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Six things to know about stage zero breast cancer
Breast Cancer - Erica Scott
Erica Scott, MD

COVINGTON, Ga. - Many people have never heard of stage zero breast cancer, but the American Cancer Society states that more than 63,000 cases will be diagnosed this year. Erica Scott, MD, a general surgeon at Piedmont Newton Hospital, believes it’s important for women to be familiar with stage zero breast cancer and how to treat it.

  • Stage Zero breast cancer, also known as ductal carcinoma in situ, is when abnormal cells are lodged in one or more of the breast ducts but have not spread to other areas of the breast, and therefore cannot spread to the lymph nodes or other parts of the body in its current form.
  • Over one-third of women diagnosed with stage zero breast cancer will go on to develop invasive breast cancer, which can take many decades to develop.
  • Current treatment options include removal of the breast tissue that involves the cancer and radiation therapy or a mastectomy, which removes the entire breast tissue.
  • Most studies have demonstrated that patients who do not receive radiation therapy after surgery for stage zero breast cancer have an increased risk of developing breast cancer.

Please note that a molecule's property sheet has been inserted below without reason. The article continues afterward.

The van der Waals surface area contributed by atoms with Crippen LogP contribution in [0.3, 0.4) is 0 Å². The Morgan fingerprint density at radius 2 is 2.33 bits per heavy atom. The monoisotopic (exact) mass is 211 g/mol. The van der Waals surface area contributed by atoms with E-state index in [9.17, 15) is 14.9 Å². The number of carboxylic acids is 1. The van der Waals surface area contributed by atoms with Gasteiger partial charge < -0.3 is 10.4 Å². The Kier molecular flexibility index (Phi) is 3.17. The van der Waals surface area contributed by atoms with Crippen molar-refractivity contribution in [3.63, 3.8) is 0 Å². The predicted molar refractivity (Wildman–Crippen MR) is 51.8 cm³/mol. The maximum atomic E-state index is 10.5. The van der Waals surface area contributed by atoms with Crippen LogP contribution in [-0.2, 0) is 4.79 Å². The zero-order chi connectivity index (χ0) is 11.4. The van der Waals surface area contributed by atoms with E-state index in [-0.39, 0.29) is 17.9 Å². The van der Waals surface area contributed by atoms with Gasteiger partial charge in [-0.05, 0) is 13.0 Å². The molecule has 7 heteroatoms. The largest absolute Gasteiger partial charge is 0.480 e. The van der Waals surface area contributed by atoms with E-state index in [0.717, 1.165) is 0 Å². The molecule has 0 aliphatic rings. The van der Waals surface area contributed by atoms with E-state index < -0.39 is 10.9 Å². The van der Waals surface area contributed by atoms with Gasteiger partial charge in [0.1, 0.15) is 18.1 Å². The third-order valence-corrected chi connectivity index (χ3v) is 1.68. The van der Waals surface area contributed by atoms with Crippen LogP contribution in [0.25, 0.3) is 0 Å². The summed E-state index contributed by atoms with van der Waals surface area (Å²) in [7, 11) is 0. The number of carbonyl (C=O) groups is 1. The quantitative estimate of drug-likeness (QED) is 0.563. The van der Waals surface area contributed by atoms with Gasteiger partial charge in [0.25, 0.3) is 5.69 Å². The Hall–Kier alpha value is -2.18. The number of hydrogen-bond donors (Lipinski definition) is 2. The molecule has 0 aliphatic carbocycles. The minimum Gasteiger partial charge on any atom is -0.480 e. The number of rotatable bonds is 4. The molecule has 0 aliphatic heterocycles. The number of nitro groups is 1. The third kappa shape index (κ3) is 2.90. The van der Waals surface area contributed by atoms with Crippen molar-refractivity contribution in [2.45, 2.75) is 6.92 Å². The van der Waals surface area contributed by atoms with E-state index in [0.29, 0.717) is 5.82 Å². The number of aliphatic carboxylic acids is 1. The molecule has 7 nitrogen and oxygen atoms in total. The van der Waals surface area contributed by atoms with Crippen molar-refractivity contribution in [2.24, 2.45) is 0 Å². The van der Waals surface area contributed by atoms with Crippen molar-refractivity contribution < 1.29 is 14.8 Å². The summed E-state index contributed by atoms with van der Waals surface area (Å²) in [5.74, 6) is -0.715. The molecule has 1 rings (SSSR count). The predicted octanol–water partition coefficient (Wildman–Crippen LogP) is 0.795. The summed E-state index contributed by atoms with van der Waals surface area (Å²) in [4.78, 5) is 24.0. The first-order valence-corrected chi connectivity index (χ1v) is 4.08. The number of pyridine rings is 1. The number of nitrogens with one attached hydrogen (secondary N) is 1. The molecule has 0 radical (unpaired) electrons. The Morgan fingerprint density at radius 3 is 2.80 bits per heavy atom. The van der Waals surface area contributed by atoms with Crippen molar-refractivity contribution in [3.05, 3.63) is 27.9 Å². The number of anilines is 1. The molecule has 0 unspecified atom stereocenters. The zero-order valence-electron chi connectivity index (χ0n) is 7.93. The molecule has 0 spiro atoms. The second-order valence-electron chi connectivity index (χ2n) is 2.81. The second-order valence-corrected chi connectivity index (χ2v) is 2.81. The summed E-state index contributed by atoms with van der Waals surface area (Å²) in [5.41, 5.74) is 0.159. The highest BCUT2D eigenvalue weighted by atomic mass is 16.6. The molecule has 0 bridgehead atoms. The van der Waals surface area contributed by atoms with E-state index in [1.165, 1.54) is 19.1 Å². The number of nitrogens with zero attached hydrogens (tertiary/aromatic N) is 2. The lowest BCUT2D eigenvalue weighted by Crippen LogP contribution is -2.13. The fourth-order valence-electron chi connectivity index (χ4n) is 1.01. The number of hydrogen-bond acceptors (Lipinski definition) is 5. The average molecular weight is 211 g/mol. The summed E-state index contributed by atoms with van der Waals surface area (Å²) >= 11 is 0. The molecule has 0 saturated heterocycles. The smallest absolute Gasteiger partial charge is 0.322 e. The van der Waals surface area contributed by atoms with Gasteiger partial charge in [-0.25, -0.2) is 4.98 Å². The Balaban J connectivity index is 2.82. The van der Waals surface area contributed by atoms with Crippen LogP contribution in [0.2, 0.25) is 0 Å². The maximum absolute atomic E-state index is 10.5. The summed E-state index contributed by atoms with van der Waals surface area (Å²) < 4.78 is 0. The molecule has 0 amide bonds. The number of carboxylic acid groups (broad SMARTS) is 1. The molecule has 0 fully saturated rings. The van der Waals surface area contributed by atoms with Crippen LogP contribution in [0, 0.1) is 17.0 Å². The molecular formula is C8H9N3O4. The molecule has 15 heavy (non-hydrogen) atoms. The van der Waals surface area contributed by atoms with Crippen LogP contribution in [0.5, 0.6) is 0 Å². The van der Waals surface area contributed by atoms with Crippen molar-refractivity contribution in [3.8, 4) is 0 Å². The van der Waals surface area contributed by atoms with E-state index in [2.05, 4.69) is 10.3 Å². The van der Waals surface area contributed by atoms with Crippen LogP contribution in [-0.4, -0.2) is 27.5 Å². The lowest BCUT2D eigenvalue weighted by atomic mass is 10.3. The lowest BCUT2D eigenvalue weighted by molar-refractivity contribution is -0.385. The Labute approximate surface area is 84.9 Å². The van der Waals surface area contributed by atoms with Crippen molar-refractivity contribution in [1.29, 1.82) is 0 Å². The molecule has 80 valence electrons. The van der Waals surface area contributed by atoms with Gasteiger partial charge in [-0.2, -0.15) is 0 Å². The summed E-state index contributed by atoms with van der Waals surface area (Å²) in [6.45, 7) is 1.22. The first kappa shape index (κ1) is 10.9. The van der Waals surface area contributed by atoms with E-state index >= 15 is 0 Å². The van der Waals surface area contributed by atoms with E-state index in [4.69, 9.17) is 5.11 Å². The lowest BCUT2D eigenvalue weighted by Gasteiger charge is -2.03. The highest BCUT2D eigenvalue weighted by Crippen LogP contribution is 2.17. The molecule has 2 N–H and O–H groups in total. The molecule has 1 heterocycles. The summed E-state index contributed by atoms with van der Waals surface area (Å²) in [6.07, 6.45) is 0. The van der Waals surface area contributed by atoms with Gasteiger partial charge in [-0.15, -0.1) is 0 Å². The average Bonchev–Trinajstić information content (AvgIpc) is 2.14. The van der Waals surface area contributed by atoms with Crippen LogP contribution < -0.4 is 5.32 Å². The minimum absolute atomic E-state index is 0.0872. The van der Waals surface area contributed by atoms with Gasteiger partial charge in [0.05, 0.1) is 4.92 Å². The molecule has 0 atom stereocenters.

• If the cancer is responsive to estrogen, your doctor may prescribe an anti-hormone medication for 5-10 years following surgery.
  • There is a current clinical trial following women with low grade stage zero breast cancer to ascertain whether non-surgical management with active surveillance is safe. However, it will be many years before there are any results or changes in the standard of care.

“As always, women are urged to perform self-exams and report any changes or irregularities to their doctor, but with stage zero there would likely be no palpable lump,” Dr. Scott, who specializes in breast surgery, said. “That’s why it’s important for women to continue to have routine mammograms performed annually.”

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